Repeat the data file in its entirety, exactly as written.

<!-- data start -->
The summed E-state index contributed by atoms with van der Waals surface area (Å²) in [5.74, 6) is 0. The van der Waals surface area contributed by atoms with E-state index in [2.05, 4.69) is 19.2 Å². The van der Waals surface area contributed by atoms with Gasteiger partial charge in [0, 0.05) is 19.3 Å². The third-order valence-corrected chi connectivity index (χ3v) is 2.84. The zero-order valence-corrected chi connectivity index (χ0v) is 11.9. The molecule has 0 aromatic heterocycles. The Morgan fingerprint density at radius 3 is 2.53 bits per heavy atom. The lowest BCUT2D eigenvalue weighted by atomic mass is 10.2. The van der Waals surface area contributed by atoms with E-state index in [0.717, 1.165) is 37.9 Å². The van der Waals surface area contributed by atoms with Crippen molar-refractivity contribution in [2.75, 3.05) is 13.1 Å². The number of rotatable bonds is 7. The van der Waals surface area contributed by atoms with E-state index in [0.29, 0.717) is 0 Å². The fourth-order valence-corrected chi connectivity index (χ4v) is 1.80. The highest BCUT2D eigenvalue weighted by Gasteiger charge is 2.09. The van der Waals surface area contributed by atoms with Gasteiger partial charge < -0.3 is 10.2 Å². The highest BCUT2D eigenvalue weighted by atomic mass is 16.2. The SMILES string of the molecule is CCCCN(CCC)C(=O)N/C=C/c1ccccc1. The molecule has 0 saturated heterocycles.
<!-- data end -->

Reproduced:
The summed E-state index contributed by atoms with van der Waals surface area (Å²) in [5.74, 6) is 0. The van der Waals surface area contributed by atoms with E-state index in [2.05, 4.69) is 19.2 Å². The van der Waals surface area contributed by atoms with Gasteiger partial charge in [0, 0.05) is 19.3 Å². The third-order valence-corrected chi connectivity index (χ3v) is 2.84. The zero-order valence-corrected chi connectivity index (χ0v) is 11.9. The molecule has 0 aromatic heterocycles. The Morgan fingerprint density at radius 3 is 2.53 bits per heavy atom. The lowest BCUT2D eigenvalue weighted by atomic mass is 10.2. The van der Waals surface area contributed by atoms with E-state index in [0.717, 1.165) is 37.9 Å². The van der Waals surface area contributed by atoms with Crippen molar-refractivity contribution in [2.75, 3.05) is 13.1 Å². The number of rotatable bonds is 7. The van der Waals surface area contributed by atoms with E-state index in [0.29, 0.717) is 0 Å². The fourth-order valence-corrected chi connectivity index (χ4v) is 1.80. The highest BCUT2D eigenvalue weighted by Gasteiger charge is 2.09. The van der Waals surface area contributed by atoms with Gasteiger partial charge < -0.3 is 10.2 Å². The highest BCUT2D eigenvalue weighted by atomic mass is 16.2. The SMILES string of the molecule is CCCCN(CCC)C(=O)N/C=C/c1ccccc1. The molecule has 0 saturated heterocycles.